“In this study, 219 people with health anxiety received an average of six sessions of cognitive behavioural therapy while 225 received reassurance and support, which is standard. After periods of six months and 12 months, patients in the CBT group showed “significantly greater improvement in self-rated anxiety and depression symptoms” compared with standard care, the study showed. There was also a particularly noticeable reduction in health anxiety in the CBT group straight after treatment began.

“The therapy was delivered by non-CBT experts who had been trained in only two workshops.Study author Prof Peter Tyrer, head of the Centre for Mental Health at Imperial College London, said the results showed that hypochondria could be successfully treated, in a “relatively cheap” way, by general nurses with minimal training in a hospital setting. Reducing the anxiety levels of 14% of the CBT group might not seem a high figure, he said, but these were often people with serious problems who had sometimes spent thousands of pounds on private health assessments because of fears about their health. “Health anxiety is costly for healthcare providers and an effective treatment could potentially save money by reducing the need for unnecessary tests and emergency hospital admissions,” Prof Tyrer said. Writing about the study in The Lancet, Chris Williams from the University of Glasgow and Allan House from the University of Leeds, said the findings were “intriguing” but translating them into services was “problematic”. Continue reading “Cognitive therapy and depression”

Shutting down mental health care

In recent days the news has been filled with reports of shutdown related injustices to families of fallen U.S. soldiers, patients in government cancer treatment programs, students reliant on federal aid. As Forbes Magazine reports, mental health care is also taking a hit.

“In the months leading up to World Mental Health Day, DC has been shaken by a series of violent events that ended with innocent lives lost and our country’s mental health services called into question. imgresDuring this same time period, Washington, DC has been consumed by a government shutdown, with lawmakers and policymakers trying to determine how to rein in our country’s financial burdens and overspending. Unfortunately, as federal and state governments look to cut budgets at every turn, mental and behavioral health services are often on the chopping block first. Financial cuts, compounded with US stigma often applied to mental health troubles and disparate access to services across the county, mean that those who need services most are often those left without proper care.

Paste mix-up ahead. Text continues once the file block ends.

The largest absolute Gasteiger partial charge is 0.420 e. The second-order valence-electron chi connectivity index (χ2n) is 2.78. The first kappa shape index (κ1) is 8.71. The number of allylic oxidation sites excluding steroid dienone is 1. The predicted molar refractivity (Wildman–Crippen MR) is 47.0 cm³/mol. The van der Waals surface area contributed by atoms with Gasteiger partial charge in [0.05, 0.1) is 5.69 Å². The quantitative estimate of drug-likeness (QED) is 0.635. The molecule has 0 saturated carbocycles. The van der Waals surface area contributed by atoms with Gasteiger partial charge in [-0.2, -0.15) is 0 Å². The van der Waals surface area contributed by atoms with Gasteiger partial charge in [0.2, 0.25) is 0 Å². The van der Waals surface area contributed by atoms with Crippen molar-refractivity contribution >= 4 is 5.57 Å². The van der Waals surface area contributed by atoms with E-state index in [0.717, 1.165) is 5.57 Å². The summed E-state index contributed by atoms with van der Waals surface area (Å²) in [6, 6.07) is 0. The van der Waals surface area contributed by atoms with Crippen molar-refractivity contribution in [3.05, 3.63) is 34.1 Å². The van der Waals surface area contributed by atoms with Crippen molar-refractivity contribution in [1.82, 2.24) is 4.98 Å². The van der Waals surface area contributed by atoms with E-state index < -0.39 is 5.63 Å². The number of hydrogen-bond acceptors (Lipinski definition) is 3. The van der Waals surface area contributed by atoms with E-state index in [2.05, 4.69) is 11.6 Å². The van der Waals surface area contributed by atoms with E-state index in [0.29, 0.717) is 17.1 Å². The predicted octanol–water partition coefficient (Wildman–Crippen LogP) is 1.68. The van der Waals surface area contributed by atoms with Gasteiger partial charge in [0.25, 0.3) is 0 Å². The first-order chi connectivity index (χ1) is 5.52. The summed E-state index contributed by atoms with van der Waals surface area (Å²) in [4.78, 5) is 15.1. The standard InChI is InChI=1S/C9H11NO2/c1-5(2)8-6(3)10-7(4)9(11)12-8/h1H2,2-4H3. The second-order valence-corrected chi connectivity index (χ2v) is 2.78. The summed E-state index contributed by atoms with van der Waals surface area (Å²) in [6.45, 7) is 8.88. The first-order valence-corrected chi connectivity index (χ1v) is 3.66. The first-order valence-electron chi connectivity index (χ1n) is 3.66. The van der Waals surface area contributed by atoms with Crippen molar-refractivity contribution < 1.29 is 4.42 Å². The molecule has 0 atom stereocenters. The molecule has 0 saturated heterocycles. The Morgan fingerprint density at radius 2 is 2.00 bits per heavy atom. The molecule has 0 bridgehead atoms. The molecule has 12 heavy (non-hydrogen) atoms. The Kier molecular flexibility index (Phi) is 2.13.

“August though October brought DC into the spotlight for many reasons, the saddest of which is the violence that was covered by mass media as two shootings occurred. In one case, Aaron Alexis, a 34-year-old, perpetrated a mass shooting that left 12 people dead, in Washington’s Navy Yard. Previous to the shooting, it was reported that Mr. Alexis was treated at the VA for mental health issues including sleep disorders and paranoia, but had not lost clearance.

“Miriam Carey, also 34, reportedly had an unhealthy obsession with the White House when she drove her car into the White House gates and led police on a chase around DC before being killed. Although she had no reported psychosis or supposed violent intent, it was noted in the months leading up to the incident she believed that the President had been stalking her and might have suffered from postpartum depression. When killed by authorities on Pennsylvania Avenue, she had her 18-month-old child in the car.”

“Although societal stigma and knowledge of where to access behavioral and mental services are often barriers to care, budget cuts continue to make seeking care more difficult. Whether this be through decreases in available services, lack of providers due to poor reimbursements or less preventative actions in communities, the impact of mental health funding shortages is great. According to the National Alliance on Mental Illness, “increasingly, emergency rooms, homeless shelters and jails are struggling with the effects of people falling through the cracks due to lack of needed mental health services and supports.” Continue reading “Shutting down mental health care”

Insurers won’t pay mental health bills

The first time Melissa Morelli was taken to the hospital, she was suicidal and cutting herself, her mother says. imgresShe was just 13, and she had been transferred to a psychiatric hospital, where she stayed for more than a week, reports today’s New York Times.

“Her doctors told her mother, Cathy Morelli, that it was not safe for Melissa to go home. But the family’s health insurancecarrier would not continue to pay for her to remain in the hospital.